Nike (NKE 0.61%) and Lululemon Athletica (LULU 0.82%) look like they're on divergent paths right now. The two growing athletic-wear companies reported elevated inventory during their most recent quarterly updates, but the respective management teams provided very different messages about what that means for upcoming financial performance.
Nike sees lots of discounts coming later this year but not so for Lululemon. Recent market turbulence has been a factor, but Lululemon stock has greatly outperformed Nike since the two updates.
If Nike's report and outlook were disappointing to you, Lululemon is worth a serious look right now.
A strong dollar and soaring inventory hurt some more than others
The Federal Reserve is aggressively hiking interest rates to try to tame inflation. A side effect of this is a record run for the U.S. dollar against other currencies. For companies like Nike and Lululemon, this means lower value from international sales.
To get an idea of the brutal workout the dollar is putting Nike and Lululemon through, just look at revenue. In Nike's fiscal 2023 first quarter (ended Aug. 31, 2022), revenue was up 4% year over year to $12.3 billion, but growth increased to 10% when excluding the effects of currency exchange rates. In Lululemon's fiscal 2022 second quarter (ended July 31, 2022), revenue was up 29% to $1.9 billion, or 31% on a currency-neutral basis.
But adding to the currency exchange woes are ongoing supply chain issues. Nike had been running low on stock the last couple of years and was dealing with factory closures in Asia last year. It had also placed some early orders for future seasons. The result was a sudden flood of order deliveries.
Inventory value surged 44% year over year to $9.7 billion last quarter, and gross margin on products sold fell 2.2 percentage points to 44.3%. Discounting is now in full force and expected to last through at least the end of calendar year 2022.
Lululemon's inventory management, at least from the company's standpoint, is right-sized for current demand. The company has always tried to maintain a just-in-time inventory scheme, matching current stock with what consumers want, to minimize discounting. Gross margins fell to 56.5% last quarter, down from 58.1% last year, but most of that was due to air freight expenses rather than any promotional activity. Lululemon also reported a big jump in inventory, up a whopping 85% year over year to $1.5 billion.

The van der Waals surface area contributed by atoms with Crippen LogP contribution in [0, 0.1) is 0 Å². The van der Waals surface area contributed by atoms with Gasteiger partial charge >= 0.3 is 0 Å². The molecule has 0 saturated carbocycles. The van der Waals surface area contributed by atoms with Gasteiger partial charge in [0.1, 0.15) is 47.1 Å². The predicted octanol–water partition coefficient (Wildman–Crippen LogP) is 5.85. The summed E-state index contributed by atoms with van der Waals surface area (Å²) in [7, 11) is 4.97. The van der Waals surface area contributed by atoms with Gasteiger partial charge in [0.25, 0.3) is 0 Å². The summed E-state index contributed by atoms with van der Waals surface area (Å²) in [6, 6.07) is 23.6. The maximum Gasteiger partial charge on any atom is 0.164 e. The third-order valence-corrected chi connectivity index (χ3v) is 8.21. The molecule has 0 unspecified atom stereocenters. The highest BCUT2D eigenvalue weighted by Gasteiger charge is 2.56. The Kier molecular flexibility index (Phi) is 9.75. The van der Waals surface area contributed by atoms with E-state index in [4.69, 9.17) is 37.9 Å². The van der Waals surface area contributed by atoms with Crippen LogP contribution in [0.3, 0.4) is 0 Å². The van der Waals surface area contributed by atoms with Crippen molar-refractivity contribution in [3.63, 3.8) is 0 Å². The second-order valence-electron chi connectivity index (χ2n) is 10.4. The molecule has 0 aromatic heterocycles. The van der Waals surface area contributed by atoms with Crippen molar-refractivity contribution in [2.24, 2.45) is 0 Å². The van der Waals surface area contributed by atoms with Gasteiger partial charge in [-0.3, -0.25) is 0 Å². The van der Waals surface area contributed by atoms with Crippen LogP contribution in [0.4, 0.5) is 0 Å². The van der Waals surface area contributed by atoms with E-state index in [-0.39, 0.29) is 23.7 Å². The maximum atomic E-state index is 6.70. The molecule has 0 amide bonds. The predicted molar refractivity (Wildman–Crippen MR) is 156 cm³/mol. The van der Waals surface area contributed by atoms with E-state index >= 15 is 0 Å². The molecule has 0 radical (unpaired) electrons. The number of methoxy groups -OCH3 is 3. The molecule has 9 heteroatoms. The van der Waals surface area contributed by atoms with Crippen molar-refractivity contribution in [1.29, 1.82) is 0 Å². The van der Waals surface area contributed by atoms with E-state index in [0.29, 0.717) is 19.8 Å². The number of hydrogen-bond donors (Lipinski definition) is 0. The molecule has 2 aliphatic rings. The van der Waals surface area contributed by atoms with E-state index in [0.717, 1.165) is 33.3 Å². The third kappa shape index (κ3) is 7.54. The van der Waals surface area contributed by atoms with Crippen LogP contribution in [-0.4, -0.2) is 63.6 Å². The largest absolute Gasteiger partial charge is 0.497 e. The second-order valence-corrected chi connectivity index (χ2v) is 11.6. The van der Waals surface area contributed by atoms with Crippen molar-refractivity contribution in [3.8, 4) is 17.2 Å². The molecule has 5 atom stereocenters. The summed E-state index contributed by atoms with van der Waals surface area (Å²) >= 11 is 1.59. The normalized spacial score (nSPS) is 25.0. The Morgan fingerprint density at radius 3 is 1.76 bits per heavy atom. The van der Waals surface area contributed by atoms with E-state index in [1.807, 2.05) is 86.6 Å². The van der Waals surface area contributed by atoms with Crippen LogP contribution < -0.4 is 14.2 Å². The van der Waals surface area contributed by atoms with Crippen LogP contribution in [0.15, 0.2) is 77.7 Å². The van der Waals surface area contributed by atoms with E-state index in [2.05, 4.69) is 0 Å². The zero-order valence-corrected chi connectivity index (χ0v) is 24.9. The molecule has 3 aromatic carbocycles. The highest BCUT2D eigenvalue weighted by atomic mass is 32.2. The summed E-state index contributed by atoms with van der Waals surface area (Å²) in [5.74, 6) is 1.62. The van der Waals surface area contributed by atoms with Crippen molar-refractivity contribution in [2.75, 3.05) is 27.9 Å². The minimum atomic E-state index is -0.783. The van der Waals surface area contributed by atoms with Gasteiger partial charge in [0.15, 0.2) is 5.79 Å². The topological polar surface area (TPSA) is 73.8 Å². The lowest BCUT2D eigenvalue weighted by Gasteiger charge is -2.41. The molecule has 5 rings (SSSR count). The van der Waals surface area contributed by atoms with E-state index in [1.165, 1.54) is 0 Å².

However, Lululemon attributed the surge to an especially sparse amount of inventory last year as the primary culprit. Plus, it is steadily expanding its product lineup into new categories like footwear, which also necessitates the purchase of more merchandise.
It's all in the forecast
The near-term outlook helps drive home the point on inventory and international revenue issues. Nike is anticipating a rebound in revenue growth to a low double-digit percentage in its fiscal second quarter, in spite of currency exchange headwinds. But because of discounting, gross margins will decline about 3.5 to 4.0 percentage points year over year, offsetting some of the strong growth outlook.
Again, in contrast, Lululemon is guiding for sales growth of at least 23% year over year in its current quarter. Gross margin could fall 50 to 70 basis points (which would land Lululemon in the 56% to 57% range), but this is again due primarily to air-freight inflation and a moderation in the extremely low inventory levels the company was experiencing last year.
As of this writing, Nike stock trades for 23.5 times trailing-12-month earnings, versus 32.7 times for Lululemon stock. While Nike's brand remains incredibly powerful, I prefer Lululemon. Shares tout a 40% premium, but the business is expected to grow at nearly double the pace of Nike and is enjoying robust profit margins even in a difficult period for apparel and retail businesses. If you found Nike's results underwhelming, give Lululemon a serious look right now.